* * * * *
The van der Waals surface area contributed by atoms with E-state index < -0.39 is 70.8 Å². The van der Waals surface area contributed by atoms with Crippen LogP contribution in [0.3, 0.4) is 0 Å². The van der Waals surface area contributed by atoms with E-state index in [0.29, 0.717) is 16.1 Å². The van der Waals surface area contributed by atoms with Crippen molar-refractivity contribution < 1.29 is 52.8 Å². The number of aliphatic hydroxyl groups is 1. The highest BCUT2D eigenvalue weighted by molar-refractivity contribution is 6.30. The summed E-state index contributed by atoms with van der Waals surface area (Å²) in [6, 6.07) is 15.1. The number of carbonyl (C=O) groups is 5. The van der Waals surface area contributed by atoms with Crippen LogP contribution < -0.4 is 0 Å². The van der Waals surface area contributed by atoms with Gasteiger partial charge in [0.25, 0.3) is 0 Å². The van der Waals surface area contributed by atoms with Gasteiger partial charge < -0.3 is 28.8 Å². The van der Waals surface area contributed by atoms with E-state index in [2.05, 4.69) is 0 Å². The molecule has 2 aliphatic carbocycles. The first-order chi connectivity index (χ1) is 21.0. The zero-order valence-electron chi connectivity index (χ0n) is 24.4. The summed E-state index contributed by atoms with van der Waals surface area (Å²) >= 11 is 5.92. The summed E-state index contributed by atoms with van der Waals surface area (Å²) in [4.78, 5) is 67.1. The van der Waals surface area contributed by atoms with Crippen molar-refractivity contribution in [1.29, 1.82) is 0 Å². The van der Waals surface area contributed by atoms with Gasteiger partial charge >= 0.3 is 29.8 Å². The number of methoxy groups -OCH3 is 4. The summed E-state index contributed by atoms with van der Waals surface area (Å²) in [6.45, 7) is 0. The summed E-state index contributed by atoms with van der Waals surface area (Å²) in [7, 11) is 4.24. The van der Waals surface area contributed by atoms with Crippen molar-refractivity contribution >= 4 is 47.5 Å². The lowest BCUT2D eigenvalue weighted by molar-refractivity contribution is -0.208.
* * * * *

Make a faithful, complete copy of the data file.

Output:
The van der Waals surface area contributed by atoms with E-state index < -0.39 is 70.8 Å². The van der Waals surface area contributed by atoms with Crippen LogP contribution in [0.3, 0.4) is 0 Å². The van der Waals surface area contributed by atoms with E-state index in [0.29, 0.717) is 16.1 Å². The van der Waals surface area contributed by atoms with Crippen molar-refractivity contribution < 1.29 is 52.8 Å². The number of aliphatic hydroxyl groups is 1. The highest BCUT2D eigenvalue weighted by molar-refractivity contribution is 6.30. The summed E-state index contributed by atoms with van der Waals surface area (Å²) in [6, 6.07) is 15.1. The number of carbonyl (C=O) groups is 5. The van der Waals surface area contributed by atoms with Crippen LogP contribution < -0.4 is 0 Å². The van der Waals surface area contributed by atoms with Gasteiger partial charge in [0.25, 0.3) is 0 Å². The van der Waals surface area contributed by atoms with Gasteiger partial charge < -0.3 is 28.8 Å². The van der Waals surface area contributed by atoms with E-state index in [2.05, 4.69) is 0 Å². The molecule has 2 aliphatic carbocycles. The first-order chi connectivity index (χ1) is 21.0. The zero-order valence-electron chi connectivity index (χ0n) is 24.4. The summed E-state index contributed by atoms with van der Waals surface area (Å²) >= 11 is 5.92. The summed E-state index contributed by atoms with van der Waals surface area (Å²) in [4.78, 5) is 67.1. The van der Waals surface area contributed by atoms with Crippen molar-refractivity contribution in [1.29, 1.82) is 0 Å². The van der Waals surface area contributed by atoms with Gasteiger partial charge >= 0.3 is 29.8 Å². The number of methoxy groups -OCH3 is 4. The summed E-state index contributed by atoms with van der Waals surface area (Å²) in [6.45, 7) is 0. The summed E-state index contributed by atoms with van der Waals surface area (Å²) in [7, 11) is 4.24. The van der Waals surface area contributed by atoms with Crippen molar-refractivity contribution >= 4 is 47.5 Å². The lowest BCUT2D eigenvalue weighted by molar-refractivity contribution is -0.208.